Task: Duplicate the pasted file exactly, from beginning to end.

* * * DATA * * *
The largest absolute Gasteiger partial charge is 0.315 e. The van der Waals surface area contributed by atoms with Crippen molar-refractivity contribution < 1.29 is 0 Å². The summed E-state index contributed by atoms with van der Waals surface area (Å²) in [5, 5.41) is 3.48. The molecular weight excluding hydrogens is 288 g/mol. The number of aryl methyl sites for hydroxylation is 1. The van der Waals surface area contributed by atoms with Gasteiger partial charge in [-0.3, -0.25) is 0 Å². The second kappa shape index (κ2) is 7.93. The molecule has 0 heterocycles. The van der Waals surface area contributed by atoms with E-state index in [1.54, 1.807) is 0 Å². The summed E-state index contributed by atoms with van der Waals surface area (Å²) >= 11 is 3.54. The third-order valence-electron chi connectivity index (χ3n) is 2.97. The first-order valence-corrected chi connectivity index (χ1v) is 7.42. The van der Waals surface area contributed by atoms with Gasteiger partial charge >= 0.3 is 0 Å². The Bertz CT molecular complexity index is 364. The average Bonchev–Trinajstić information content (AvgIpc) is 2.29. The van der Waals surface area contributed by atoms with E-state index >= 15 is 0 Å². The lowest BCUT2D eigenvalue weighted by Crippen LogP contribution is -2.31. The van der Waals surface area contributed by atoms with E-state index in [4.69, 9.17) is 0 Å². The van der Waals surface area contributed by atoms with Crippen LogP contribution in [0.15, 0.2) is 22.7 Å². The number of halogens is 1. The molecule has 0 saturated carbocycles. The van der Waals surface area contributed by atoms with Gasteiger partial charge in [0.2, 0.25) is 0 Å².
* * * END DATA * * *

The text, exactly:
The largest absolute Gasteiger partial charge is 0.315 e. The van der Waals surface area contributed by atoms with Crippen molar-refractivity contribution < 1.29 is 0 Å². The summed E-state index contributed by atoms with van der Waals surface area (Å²) in [5, 5.41) is 3.48. The molecular weight excluding hydrogens is 288 g/mol. The number of aryl methyl sites for hydroxylation is 1. The van der Waals surface area contributed by atoms with Gasteiger partial charge in [-0.3, -0.25) is 0 Å². The second kappa shape index (κ2) is 7.93. The molecule has 0 heterocycles. The van der Waals surface area contributed by atoms with E-state index in [1.54, 1.807) is 0 Å². The summed E-state index contributed by atoms with van der Waals surface area (Å²) >= 11 is 3.54. The third-order valence-electron chi connectivity index (χ3n) is 2.97. The first-order valence-corrected chi connectivity index (χ1v) is 7.42. The van der Waals surface area contributed by atoms with Gasteiger partial charge >= 0.3 is 0 Å². The Bertz CT molecular complexity index is 364. The average Bonchev–Trinajstić information content (AvgIpc) is 2.29. The van der Waals surface area contributed by atoms with E-state index >= 15 is 0 Å². The lowest BCUT2D eigenvalue weighted by Crippen LogP contribution is -2.31. The van der Waals surface area contributed by atoms with E-state index in [4.69, 9.17) is 0 Å². The van der Waals surface area contributed by atoms with Crippen LogP contribution in [0.15, 0.2) is 22.7 Å². The number of halogens is 1. The molecule has 0 saturated carbocycles. The van der Waals surface area contributed by atoms with Gasteiger partial charge in [0.2, 0.25) is 0 Å².